For a long time Marian watched the place where he had vanished form her view. Too heartsick to think, too weary to move, she leaned there against the tree. Then realization began to take hold of her. She should have told Jim she would go back to the cabin. At least she could do something worthwhile there, get something for the other children to eat and comfort them. Here she could do nothing. It was too late to go now. She had said she would wait here. Why did she always make such poor choices, she wondered? Why did she seem to be so short-sighted?
She looked around her. The last flickers of sunlight struck the mine entrance at an odd angle, and lighted part of the way inside. The rail was rusty from idleness, and partly covered with dirt. The old brown boards that outlined the mouth of the mine looked rotted as though a push would send them crashing to the ground.
Marian’s gaze was about to move on, when something caught her eye. Something peculiar about the ground where the dampness had settled just outside the mine.
“It can’t be!” she said aloud.
Running to the spot which now revealed itself as truly the little girl’s footprints in the wet earth, she knelt down. There were many prints in all directions, and she was sure they were made by Jill. For a moment her thoughts came and went in almost hysterical unrealities. Then fear gripped her anew. Jill’s in the mine, she told herself. And though she had been terrified when she first knew her baby was somewhere in the woods, she was even more so now. The mine, to Marian, held even worse danger than the trees and underbrush.
From her honeymoon days she remembered the mine. David had coaxed so hard to get her to put on a pair of his coveralls and the heavy helmet with the light attached.
“We won’t go in very far,” he had told her. “Just let me tell you about the work I’m doing, and show you the streaks of ore.”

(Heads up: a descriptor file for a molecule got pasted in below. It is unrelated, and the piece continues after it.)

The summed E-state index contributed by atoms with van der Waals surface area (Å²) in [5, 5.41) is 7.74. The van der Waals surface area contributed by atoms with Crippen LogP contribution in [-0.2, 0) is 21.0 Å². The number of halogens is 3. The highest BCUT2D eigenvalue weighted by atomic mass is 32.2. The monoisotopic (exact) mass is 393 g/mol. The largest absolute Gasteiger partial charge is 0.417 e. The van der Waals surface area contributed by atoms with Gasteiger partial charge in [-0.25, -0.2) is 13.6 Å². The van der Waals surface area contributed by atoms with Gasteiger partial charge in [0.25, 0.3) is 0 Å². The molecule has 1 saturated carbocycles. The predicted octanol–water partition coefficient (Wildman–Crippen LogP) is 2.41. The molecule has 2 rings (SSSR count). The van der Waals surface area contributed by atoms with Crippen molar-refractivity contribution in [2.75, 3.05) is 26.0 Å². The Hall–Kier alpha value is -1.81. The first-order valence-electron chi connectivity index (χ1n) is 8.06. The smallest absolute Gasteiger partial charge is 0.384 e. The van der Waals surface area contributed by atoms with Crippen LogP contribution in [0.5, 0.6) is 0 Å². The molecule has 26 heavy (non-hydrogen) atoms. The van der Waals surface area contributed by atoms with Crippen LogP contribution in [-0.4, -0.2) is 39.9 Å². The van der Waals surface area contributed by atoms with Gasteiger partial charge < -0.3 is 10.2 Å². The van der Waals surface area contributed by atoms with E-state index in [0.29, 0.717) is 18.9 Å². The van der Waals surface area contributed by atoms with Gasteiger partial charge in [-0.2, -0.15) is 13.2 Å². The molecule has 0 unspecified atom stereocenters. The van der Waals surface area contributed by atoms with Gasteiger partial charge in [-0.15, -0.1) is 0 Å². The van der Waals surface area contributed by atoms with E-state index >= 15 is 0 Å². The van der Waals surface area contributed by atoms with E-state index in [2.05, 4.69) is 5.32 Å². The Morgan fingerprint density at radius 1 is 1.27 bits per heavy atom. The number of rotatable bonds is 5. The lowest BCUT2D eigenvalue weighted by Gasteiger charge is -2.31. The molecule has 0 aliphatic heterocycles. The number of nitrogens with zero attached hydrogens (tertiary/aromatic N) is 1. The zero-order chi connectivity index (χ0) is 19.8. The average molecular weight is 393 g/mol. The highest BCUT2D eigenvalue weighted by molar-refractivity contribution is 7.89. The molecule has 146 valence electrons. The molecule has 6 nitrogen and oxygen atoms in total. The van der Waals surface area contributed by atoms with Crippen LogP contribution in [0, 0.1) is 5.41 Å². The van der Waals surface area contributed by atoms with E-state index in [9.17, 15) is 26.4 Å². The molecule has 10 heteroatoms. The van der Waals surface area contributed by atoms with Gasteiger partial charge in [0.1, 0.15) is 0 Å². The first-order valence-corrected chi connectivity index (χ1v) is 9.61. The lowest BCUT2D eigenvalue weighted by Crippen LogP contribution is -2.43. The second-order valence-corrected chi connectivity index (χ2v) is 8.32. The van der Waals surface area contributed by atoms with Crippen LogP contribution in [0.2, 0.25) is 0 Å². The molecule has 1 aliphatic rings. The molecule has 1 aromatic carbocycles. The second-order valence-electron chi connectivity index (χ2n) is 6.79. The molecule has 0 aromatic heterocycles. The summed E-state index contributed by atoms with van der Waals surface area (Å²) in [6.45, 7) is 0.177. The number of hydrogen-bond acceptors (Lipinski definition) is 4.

Marian only gave in to him to avoid making his fine brow wrinkle in disappointment … “Only because I love you very much,” she had told him.
Now, as she knelt in the warm dirt, near the damp place, she recalled how, after a few feet of flat ground with the rail and wooden ties running along, there was a sudden drop. David had led the way down a rickety old board ladder, to still another few feet of flat ground and then more ladders and everywhere old wood holding up the dirt ceiling, and dirt walls, and water mixed with green moss trickling down and running along, and blackness beyond the small circle of their lamps.
“Jill! Oh, Jill, can you hear Mommy?” Marian screamed into the mine, not being able to control her voice now, or the sobbing of it.
She took a few steps into the entrance and called over and over, but never the slightest sound came in return, only the odor of musty wood to annoy her nose, and the ominous silence of the darkness within gave answer.
Marian stepped back outside to do her thinking. She knew she had to make a plan … something, anything, but what? How long is Jim going to be? she wondered. I can’t just stand here and wait. Jill must be lying in there hurt … I’ve got to go in and find her, she thought, but it’s so dark … the carbide lights. Jim said they were back in the shed. Quickly Marian started towards the cabin to get a lamp.
She had gone but a few feet, not even out of the clearing, when she heard the voices, men’s voices, heavy and loud echoing against the mountains. She couldn’t believe they had come so soon.
“Jim, oh, Jim …” She ran up the path, and then, as the men came within her view, she stopped, stopped and stared in disbelief. It couldn’t be … but it was … Jim was carrying Jill piggyback, and she was laughing and Jim was grinning.
“Mom, look. Jill … safe and sound.”
“But she’s … she’s …”
“She wandered into our camp a little while ago,” Jake explained.
“She must have followed the road from our cabin,” said Jim. “I met them on the way. They were bringing her home.”